On Tuesday, ESPN’s Jeff Passan reported that the Los Angeles Angels were closing in on a 12-year contract extension worth $430 million with outfielder Mike Trout. This reported contract would be the largest such deal not just in baseball history, but in the history of professional sports. For the century and a half that professional sports have dominated popular culture as the most constantly exciting and refreshing source of entertainment available, no person has made as much money as the center-fielder for the Angels is about to make. And, to be honest, it’s a bargain. Mike Trout has the potential to end his career as the best baseball player in the history of the sport, even if, at age 27, he has played only three playoff games.
I’ll repeat that. Mike Trout, the owner of the most lucrative contract in sports history has chalked up only a single hit – a one-run home run – in the three playoff games in which he has taken part.
So, why am I publishing this article on a primarily football based website? The answer is simple: I want to know if anyone else knows who the hell Mike Trout is.
From the standpoint of an American fan, it’s somewhat depressing that Mike Trout is still a relative unknown in the world of professional sports. Perhaps if he played center-field for the Yankees and had played more than a handful of postseason games he would be baseball’s poster-child but, for whatever reason, Trout seems unable to hold down the spotlight.
Baseball is America’s pastime. Yes, football dominates the headlines, and Lebron James became the biggest name in American sports playing basketball, but Baseball remains stitched into the fabric of this country. After all, Baseball was born in the civil-war, matured in the turn of the century and dominated the wavelengths throughout two world wars. Today, Baseball remains the sport every child plays at some point in their youth. Whether rec-league t-ball or whiffle ball during family reunions, everyone is familiar with the game. It is simply unavoidable. As kids grow into teenagers, high-schoolers leave home for college, and new-adults enter the workforce, the appeal of baseball falls drastically. Though the sport remains a member of America’s big three, the inability for such dominating figures as Mike Trout to garner any attention or inject the game with appeal to greater audiences seems to foreshadow a dark future for the once beloved pastime.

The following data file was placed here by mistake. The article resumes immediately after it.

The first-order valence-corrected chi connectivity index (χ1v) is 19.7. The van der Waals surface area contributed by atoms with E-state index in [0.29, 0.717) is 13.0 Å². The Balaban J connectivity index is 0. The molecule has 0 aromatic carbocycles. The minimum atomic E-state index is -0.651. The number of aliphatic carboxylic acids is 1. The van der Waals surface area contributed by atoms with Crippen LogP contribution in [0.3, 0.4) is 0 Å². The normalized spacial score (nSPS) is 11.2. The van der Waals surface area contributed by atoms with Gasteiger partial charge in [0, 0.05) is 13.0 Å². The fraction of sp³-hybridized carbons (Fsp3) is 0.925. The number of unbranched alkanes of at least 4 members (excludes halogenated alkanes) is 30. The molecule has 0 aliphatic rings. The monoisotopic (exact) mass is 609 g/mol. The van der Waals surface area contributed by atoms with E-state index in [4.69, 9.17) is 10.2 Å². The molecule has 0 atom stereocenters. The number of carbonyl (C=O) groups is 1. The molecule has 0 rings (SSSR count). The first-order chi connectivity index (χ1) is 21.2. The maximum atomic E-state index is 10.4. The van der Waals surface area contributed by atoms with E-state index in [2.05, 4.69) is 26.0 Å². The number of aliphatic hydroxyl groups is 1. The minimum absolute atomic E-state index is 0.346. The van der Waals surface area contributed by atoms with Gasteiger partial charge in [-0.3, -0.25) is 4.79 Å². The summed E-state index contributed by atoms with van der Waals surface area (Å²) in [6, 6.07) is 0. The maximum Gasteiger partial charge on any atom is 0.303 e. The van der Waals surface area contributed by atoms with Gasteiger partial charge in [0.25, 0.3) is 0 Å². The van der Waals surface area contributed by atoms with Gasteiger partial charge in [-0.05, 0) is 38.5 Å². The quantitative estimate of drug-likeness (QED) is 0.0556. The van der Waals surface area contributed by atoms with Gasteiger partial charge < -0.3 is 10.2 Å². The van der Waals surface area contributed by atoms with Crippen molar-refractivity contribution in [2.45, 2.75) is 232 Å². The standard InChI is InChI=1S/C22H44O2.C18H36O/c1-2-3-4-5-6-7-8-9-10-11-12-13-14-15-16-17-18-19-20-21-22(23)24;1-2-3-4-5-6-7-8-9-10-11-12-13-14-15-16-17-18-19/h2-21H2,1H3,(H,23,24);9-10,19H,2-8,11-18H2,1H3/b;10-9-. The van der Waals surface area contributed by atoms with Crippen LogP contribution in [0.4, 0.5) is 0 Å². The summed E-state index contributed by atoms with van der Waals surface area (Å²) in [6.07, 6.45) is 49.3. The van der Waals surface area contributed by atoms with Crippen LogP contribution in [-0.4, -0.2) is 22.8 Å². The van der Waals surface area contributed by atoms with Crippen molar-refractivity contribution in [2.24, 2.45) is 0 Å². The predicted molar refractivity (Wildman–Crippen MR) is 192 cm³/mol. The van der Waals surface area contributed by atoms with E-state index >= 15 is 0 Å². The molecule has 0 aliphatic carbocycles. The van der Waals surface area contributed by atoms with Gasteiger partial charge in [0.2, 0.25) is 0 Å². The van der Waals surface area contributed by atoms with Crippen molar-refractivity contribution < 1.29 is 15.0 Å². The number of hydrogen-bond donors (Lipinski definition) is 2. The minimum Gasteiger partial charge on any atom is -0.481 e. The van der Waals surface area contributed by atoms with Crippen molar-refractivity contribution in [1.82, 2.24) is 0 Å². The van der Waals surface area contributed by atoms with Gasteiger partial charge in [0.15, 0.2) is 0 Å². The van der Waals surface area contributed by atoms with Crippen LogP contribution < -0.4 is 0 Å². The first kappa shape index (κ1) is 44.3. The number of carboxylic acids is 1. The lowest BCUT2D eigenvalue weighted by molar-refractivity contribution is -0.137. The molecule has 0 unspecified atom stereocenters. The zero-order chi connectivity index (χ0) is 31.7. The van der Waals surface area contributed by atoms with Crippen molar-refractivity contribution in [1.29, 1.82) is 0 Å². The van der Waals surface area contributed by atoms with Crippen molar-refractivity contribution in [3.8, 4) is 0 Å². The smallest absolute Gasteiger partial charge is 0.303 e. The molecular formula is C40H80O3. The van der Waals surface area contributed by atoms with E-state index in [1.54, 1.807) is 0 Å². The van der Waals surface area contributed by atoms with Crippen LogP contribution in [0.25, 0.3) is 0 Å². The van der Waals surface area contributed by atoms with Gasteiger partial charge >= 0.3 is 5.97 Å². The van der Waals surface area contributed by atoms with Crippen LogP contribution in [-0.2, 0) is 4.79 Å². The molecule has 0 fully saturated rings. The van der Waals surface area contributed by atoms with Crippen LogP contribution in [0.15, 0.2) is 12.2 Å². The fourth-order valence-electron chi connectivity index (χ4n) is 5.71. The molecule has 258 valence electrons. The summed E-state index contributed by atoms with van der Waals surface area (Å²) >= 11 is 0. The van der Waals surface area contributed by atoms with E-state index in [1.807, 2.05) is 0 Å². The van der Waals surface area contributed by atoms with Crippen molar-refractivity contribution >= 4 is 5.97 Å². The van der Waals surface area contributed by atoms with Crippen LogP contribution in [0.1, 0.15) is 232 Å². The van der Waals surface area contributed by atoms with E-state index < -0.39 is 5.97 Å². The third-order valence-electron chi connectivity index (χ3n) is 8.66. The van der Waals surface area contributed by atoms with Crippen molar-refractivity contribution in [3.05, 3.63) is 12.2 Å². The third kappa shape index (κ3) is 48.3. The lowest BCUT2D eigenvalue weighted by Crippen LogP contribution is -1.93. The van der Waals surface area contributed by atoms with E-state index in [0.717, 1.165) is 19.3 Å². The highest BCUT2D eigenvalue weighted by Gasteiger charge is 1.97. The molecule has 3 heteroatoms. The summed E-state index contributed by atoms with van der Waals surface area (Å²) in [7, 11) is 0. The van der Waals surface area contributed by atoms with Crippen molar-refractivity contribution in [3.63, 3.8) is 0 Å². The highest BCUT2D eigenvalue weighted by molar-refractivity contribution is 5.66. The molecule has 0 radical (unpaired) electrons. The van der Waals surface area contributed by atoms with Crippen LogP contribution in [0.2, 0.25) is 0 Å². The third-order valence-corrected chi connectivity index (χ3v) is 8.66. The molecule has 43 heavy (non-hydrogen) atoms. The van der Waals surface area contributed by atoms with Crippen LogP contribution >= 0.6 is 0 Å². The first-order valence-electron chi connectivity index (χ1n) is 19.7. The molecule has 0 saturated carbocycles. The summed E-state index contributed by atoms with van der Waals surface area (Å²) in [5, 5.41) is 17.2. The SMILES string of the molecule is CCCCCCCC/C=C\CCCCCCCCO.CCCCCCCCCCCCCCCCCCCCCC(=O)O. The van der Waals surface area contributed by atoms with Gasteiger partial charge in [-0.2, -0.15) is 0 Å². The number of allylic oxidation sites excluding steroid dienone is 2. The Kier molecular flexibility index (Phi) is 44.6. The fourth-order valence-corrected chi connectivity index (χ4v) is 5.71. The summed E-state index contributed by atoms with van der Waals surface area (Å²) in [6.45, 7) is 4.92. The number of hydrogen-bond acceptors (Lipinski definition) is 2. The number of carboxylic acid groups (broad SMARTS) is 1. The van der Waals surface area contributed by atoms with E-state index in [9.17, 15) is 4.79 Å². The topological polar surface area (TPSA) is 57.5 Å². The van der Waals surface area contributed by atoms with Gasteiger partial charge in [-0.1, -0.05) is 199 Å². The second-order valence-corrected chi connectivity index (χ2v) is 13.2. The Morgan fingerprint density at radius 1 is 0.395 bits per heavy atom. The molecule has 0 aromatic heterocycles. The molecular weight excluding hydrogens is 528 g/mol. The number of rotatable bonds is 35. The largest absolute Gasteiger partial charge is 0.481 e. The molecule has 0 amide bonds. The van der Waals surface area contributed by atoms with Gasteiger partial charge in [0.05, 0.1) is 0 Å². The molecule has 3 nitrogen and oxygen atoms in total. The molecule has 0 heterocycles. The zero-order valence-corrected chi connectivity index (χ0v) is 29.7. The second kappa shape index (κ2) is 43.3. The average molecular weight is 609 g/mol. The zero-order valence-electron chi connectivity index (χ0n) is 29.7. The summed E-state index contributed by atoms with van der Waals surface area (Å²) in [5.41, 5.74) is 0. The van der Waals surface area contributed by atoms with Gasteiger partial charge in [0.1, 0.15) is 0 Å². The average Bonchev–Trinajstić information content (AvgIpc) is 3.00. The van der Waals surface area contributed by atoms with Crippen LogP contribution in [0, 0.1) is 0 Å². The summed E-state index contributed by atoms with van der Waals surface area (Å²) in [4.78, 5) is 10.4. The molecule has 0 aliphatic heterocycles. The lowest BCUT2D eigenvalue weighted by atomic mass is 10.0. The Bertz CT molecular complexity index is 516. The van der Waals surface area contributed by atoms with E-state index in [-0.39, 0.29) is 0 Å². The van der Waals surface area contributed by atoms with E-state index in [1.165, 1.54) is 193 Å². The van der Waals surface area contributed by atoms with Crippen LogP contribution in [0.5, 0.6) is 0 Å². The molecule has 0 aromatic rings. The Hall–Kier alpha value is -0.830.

In European football, such an unusual relationship seems nonexistent. Football is played and loved throughout one’s life, while other sports are considered merely hobbies when compared to the ultimate game, the beautiful one. If a player like Messi, who, by the time he was Trout’s age, had won four Ballon d’Ors and three Champions Leagues, was as unknown in America as the President of Lithuania, questions would be raised.
Around the world, American icons in sports, culture, and politics lead their respective realms. Lebron James, arguably the most famous athlete in the world, plays for the Los Angeles Lakers. The Marvel Franchise, the most prolific and lucrative film series of the decade, is funded by Disney, the corporate embodiment of American-dream fueled capitalism. Donald Trump, who remains the world’s most controversial figure, sits at the desk of the White House.
So why - why goddammit - does no one know who the hell Mike Trout is? Perhaps the greatest player in the history of America’s most beloved sport remains virtually unknown across the globe and, to be honest, that upsets me.